A federal judge on Sunday blocked the Trump administration’s roll back of Obamacare’s birth control mandate, protecting contraceptive coverage for residents living in 13 states and Washington, D.C.
The administration’s policy, which allows more employers to avoid providing their employees birth control coverage, was supposed to take effect on Monday.
But a California district judge sided with Democratic attorneys general who sued the administration, temporarily barring enforcement of the regulations in their states: California, Connecticut, Delaware, Hawaii, Illinois, Maryland, Minnesota, New York, North Carolina, Rhode Island, Vermont, Virginia and Washington state, as well as Washington, D.C.
Gilliam limited the scope of his ruling to the plaintiffs and rejected a request to block the rules nationwide.
A similar lawsuit is playing out in a Pennsylvania federal courthouse — meaning, there’s a chance for another court to issue a nationwide injunction. District Judge Haywood Gilliam was the first jurist to reach a decision.
“Today is a good day. Because of this injunction, women in 13 states can still access birth control under the ACA. Birth control is critical healthcare that helps millions lead the lives they want. We should be finding ways to increase access, not limit it,” tweeted Planned Parenthood President Dr. Leana Wen.
Obamacare’s birth control mandate requires employers to offer birth control coverage at no additional cost to their employees, and has significantly reduced people’s out-of-pocket costs for prescription drugs. One study estimates that women saved $1.4 billion on the birth control pill alone in 2013.
The Trump administration, in the name of religious liberty, issued regulations last fall that permitted virtually all employers to object to the mandate for religious grounds or “moral” reasons.
While the Obamacare mandate is very popular with the public — 77 percent of women and 64 percent of men support no-cost coverage — it’s been the subject of many lawsuits brought by the religious right. The Trump administration’s rules are an attempt to ensure religious groups don’t have to sue to refuse employees coverage.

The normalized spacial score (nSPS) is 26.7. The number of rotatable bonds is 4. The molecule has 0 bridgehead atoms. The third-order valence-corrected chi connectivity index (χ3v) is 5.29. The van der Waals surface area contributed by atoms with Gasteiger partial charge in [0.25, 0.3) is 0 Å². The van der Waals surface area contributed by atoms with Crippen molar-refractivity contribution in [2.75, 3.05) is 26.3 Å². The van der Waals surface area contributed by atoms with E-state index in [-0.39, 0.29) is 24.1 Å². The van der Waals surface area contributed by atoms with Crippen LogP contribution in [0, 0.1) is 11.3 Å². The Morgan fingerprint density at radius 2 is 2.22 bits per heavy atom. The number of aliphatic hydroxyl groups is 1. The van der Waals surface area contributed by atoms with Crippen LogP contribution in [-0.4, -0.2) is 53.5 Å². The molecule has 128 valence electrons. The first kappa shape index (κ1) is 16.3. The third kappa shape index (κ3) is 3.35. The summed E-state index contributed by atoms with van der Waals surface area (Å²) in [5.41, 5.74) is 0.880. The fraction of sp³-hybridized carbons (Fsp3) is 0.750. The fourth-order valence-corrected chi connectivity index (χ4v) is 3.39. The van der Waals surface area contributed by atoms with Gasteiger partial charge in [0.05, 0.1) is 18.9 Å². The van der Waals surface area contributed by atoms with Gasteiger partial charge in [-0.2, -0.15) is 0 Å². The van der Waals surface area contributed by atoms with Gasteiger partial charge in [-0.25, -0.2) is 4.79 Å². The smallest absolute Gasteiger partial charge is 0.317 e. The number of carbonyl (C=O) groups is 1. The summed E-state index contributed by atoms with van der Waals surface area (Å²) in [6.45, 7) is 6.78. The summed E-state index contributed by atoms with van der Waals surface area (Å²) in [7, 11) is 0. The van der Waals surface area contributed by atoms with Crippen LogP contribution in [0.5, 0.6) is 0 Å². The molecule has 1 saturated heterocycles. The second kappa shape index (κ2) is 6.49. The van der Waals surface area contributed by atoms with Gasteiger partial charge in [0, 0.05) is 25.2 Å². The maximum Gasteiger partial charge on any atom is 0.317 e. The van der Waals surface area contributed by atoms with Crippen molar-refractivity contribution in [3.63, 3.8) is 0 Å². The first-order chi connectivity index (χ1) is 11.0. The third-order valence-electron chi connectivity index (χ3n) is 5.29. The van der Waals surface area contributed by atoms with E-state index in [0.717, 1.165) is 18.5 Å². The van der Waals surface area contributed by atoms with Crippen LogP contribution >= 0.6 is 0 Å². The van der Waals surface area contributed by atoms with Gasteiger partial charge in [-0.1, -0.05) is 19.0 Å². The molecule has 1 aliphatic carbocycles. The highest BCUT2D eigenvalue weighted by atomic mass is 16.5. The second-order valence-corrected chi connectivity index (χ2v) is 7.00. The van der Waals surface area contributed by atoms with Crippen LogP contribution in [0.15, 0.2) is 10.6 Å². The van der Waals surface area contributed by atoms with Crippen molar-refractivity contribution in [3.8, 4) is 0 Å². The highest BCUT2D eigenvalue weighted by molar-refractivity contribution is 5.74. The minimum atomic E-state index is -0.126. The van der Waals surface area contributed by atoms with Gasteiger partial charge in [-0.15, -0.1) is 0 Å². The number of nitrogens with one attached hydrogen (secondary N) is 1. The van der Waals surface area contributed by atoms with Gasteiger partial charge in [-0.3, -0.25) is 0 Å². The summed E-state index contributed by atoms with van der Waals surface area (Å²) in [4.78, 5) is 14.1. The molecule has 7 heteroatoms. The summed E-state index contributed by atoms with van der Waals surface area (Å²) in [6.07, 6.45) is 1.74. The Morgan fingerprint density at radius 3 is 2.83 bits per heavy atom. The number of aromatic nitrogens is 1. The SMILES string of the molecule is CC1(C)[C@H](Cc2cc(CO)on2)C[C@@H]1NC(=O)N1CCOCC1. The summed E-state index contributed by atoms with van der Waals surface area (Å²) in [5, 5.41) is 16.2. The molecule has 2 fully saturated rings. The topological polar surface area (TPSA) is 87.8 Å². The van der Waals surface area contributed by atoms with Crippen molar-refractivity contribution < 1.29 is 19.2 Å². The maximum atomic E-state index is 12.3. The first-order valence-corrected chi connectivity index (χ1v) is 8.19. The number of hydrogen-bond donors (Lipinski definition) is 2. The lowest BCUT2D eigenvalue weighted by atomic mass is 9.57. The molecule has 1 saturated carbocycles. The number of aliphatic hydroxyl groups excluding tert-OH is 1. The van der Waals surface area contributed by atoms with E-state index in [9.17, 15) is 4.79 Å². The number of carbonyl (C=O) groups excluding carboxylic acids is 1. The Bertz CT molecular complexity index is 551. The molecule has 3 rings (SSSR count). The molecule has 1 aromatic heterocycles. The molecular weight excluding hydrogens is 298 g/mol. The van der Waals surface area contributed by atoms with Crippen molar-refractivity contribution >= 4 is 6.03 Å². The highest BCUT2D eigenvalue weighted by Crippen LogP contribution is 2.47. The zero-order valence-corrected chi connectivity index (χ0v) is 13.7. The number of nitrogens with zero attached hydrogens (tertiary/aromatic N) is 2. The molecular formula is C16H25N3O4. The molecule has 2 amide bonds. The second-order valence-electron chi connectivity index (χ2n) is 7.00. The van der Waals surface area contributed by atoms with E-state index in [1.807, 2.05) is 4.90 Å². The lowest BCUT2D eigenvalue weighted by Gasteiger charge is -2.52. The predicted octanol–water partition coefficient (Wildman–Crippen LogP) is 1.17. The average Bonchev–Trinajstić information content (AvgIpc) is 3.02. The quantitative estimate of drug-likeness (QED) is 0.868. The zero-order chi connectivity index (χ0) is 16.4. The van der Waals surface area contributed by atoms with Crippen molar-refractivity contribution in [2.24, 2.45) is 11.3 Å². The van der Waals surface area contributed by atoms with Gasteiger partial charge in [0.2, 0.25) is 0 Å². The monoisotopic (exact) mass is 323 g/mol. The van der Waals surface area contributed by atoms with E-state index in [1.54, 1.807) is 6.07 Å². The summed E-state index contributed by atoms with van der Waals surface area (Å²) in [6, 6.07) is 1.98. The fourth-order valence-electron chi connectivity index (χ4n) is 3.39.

This is the second time Gilliam has blocked this particular Trump administration policy. After the administration in October 2017 issued interim final regulations — meaning, new regulations without notice and comment — Gilliam and a Pennsylvania district judge blocked them two months later. The administration tried again in November 2018, issuing rules very similar ones it proposed a year earlier.
The administration says the regulations will affect 70,500 women’s access to cost-free contraception, but some organizations have disputed this estimate, saying a far greater number of women will be impacted.
The administration’s rollback of the birth control mandate isn’t the only avenue it’s using to attack reproductive health care.
Officials proposed regulations last year to prohibit health care providers that offer abortion services — like Planned Parenthood — from participating in the Title X family planning program, and to bar clinics from saying abortion during pregnancy counseling.
A final version of the so-called Title X “gag rule” is expected to be released any day now — likely after the partial government shutdown ends, sources tell ThinkProgress.
The Trump administration says patients whose employers won’t offer them birth control coverage because of a religious or moral exemption can go to Title X clinics to get contraception.
But officials also proposed eliminating the requirement that Title X providers offer the full range of family planning methods, and want to direct money to religiously-affiliated organizations that promote abstinence as a method of family planning.